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Notes draw ire in murder trial

Trial: Attorneys in Stephens case argue over jury instructions, last-minute evidence

Posted: November 2, 2010 8:51 p.m.
Updated: November 3, 2010 4:55 a.m.
 

Lawyers in the trial of accused killer Michael Dean Stephens wrestled over how best to handle last-minute evidence Tuesday, as closing arguments are scheduled to begin today.

About 3:15 p.m., San Fernando Superior Court Judge Daniel B. Feldstern instructed the jury, in part, on the nuances of homicide, and in particular, about the distinctions between first- and second-degree murder and the meaning of manslaughter.

Jurors must weigh the relevance of testimony heard from a variety of people who witnessed different portions of a deadly, drunken brawl that took place on the night of Nov. 23, 2007, between two groups of young men in the Diamond Head apartment complex.

At issue is whether Stephens, now 21, acted in self-defense during a confrontation with 20-year-old Josh Pipho, who was later found dead that same night.

Prosecutors contend he stabbed Pipho 16 times, then ran over him with his car, striking another man, Chad Weitz, and then stabbing him about 16 times as well.

Stephens is charged with murder and attempted premeditated murder.

Most of Tuesday’s court proceedings took place without the jury present.

Deputy District Attorney Mary Sedgwick accused Stephens’ defense lawyer Peter J. Korn of withholding evidence — specifically, copies of handwritten notes taken during interviews conducted by defense-team investigators in 2008.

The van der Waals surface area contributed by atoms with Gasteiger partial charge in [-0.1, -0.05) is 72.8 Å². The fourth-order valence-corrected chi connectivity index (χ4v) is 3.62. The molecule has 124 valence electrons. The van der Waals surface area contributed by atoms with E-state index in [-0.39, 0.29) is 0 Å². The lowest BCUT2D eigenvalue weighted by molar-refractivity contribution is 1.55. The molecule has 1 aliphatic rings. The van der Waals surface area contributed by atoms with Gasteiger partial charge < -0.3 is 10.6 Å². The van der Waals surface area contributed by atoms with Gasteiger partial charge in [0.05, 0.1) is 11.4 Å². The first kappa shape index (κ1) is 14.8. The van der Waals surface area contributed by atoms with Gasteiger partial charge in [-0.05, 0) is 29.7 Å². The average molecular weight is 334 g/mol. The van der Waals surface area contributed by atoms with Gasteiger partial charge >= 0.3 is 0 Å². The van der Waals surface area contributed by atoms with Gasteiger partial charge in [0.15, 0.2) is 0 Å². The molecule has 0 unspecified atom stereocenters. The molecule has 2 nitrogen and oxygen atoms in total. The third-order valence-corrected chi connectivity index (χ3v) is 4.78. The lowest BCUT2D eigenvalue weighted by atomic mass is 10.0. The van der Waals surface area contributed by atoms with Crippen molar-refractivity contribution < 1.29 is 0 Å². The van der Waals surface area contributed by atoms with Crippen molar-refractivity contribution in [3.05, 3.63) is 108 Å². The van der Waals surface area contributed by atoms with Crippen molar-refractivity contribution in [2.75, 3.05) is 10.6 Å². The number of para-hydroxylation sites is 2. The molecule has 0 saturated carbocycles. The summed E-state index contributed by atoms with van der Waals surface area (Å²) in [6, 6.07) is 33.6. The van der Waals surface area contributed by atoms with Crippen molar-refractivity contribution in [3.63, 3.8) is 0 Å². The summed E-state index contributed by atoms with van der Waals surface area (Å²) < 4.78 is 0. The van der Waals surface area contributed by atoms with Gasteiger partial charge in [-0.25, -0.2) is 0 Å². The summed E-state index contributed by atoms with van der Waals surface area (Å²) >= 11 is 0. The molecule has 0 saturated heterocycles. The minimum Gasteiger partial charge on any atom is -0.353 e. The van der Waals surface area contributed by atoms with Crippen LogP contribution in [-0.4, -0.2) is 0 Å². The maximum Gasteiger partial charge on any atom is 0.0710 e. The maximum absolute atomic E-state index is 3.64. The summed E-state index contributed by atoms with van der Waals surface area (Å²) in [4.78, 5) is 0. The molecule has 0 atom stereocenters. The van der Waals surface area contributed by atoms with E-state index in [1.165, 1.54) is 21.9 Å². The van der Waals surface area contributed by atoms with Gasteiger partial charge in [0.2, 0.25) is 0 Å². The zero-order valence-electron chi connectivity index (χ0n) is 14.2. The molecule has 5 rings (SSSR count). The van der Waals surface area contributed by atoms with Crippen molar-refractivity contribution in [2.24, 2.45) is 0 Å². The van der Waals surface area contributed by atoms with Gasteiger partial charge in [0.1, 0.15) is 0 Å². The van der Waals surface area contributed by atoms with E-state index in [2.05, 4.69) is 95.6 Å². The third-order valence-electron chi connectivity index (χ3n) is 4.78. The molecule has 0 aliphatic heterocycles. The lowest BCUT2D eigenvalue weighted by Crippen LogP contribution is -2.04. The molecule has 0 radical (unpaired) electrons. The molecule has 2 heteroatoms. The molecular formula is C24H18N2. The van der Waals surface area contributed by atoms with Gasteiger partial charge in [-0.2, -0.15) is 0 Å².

“This is a blatant discovery violation detrimental to the prosecution,” she said.

At one point, Sedgwick called on the judge to punish Korn.

“I’m asking for sanctions,” she said.

Feldstern, however, allowing the lawyers to debate the issue, eventually got them to agree to certain specific facts about the late evidence.

Sedgwick argued the handwritten notes contained new information she could have used to better build her case if she had received them from Korn when she asked.

“I did not receive these statements until after the witnesses testified,” she told Feldstern while the jurors waited in the hall outside the courtroom.

“The handwritten notes would have been beneficial to me,” she said. “There are some points made that I would have brought up with the witnesses.”

Two pieces of testimonial evidence concerned Sedgwick most.

First, statements were made to defense investigators Jan. 21, 2008, by a witness stating he noticed the headlights were turned off on the defendant’s car when Stephens drove up an alley inside the Diamond Head complex and almost struck a garage.

Second, statements were made by another witness on Jan. 4, 2008, that she remembered the defendant received a cell phone call in which “Tim (Woodhead) called (Stephens) and told him what was going on at Diamond Head.”

At the end of the day, both of these last-minute pieces of evidence were read to the jury as facts agreed to by the prosecution and the defense.

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